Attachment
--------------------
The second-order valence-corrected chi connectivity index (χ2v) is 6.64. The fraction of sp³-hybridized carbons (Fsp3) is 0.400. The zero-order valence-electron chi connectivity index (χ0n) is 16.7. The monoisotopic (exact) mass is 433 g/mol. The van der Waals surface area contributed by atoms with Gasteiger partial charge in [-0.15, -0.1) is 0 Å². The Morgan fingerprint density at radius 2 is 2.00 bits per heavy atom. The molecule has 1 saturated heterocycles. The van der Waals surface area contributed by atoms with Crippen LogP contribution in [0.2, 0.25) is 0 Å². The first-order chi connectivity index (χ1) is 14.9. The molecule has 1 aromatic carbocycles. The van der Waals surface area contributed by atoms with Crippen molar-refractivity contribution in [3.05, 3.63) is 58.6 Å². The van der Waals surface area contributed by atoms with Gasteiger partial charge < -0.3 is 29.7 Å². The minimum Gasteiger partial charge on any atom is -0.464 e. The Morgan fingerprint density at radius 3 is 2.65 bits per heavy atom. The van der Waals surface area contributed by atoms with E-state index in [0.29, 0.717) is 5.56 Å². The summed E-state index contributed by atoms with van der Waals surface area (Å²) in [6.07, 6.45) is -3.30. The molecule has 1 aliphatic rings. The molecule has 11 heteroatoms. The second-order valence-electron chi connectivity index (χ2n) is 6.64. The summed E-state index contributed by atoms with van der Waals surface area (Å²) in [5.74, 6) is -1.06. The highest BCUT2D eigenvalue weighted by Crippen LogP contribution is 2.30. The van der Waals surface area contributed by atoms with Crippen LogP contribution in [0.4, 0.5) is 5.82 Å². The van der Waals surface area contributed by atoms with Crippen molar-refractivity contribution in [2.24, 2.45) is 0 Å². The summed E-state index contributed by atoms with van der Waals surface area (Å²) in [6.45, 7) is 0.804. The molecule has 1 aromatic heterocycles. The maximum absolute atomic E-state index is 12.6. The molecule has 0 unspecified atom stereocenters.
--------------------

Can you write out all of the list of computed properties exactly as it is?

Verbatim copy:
The second-order valence-corrected chi connectivity index (χ2v) is 6.64. The fraction of sp³-hybridized carbons (Fsp3) is 0.400. The zero-order valence-electron chi connectivity index (χ0n) is 16.7. The monoisotopic (exact) mass is 433 g/mol. The van der Waals surface area contributed by atoms with Gasteiger partial charge in [-0.15, -0.1) is 0 Å². The Morgan fingerprint density at radius 2 is 2.00 bits per heavy atom. The molecule has 1 saturated heterocycles. The van der Waals surface area contributed by atoms with Crippen LogP contribution in [0.2, 0.25) is 0 Å². The first-order chi connectivity index (χ1) is 14.9. The molecule has 1 aromatic carbocycles. The van der Waals surface area contributed by atoms with Crippen molar-refractivity contribution in [3.05, 3.63) is 58.6 Å². The van der Waals surface area contributed by atoms with Gasteiger partial charge < -0.3 is 29.7 Å². The minimum Gasteiger partial charge on any atom is -0.464 e. The Morgan fingerprint density at radius 3 is 2.65 bits per heavy atom. The van der Waals surface area contributed by atoms with E-state index in [0.29, 0.717) is 5.56 Å². The summed E-state index contributed by atoms with van der Waals surface area (Å²) in [6.07, 6.45) is -3.30. The molecule has 1 aliphatic rings. The molecule has 11 heteroatoms. The second-order valence-electron chi connectivity index (χ2n) is 6.64. The summed E-state index contributed by atoms with van der Waals surface area (Å²) in [5.74, 6) is -1.06. The highest BCUT2D eigenvalue weighted by Crippen LogP contribution is 2.30. The van der Waals surface area contributed by atoms with Crippen LogP contribution in [0.4, 0.5) is 5.82 Å². The van der Waals surface area contributed by atoms with Crippen molar-refractivity contribution in [2.24, 2.45) is 0 Å². The summed E-state index contributed by atoms with van der Waals surface area (Å²) in [6.45, 7) is 0.804. The molecule has 1 aromatic heterocycles. The maximum absolute atomic E-state index is 12.6. The molecule has 0 unspecified atom stereocenters.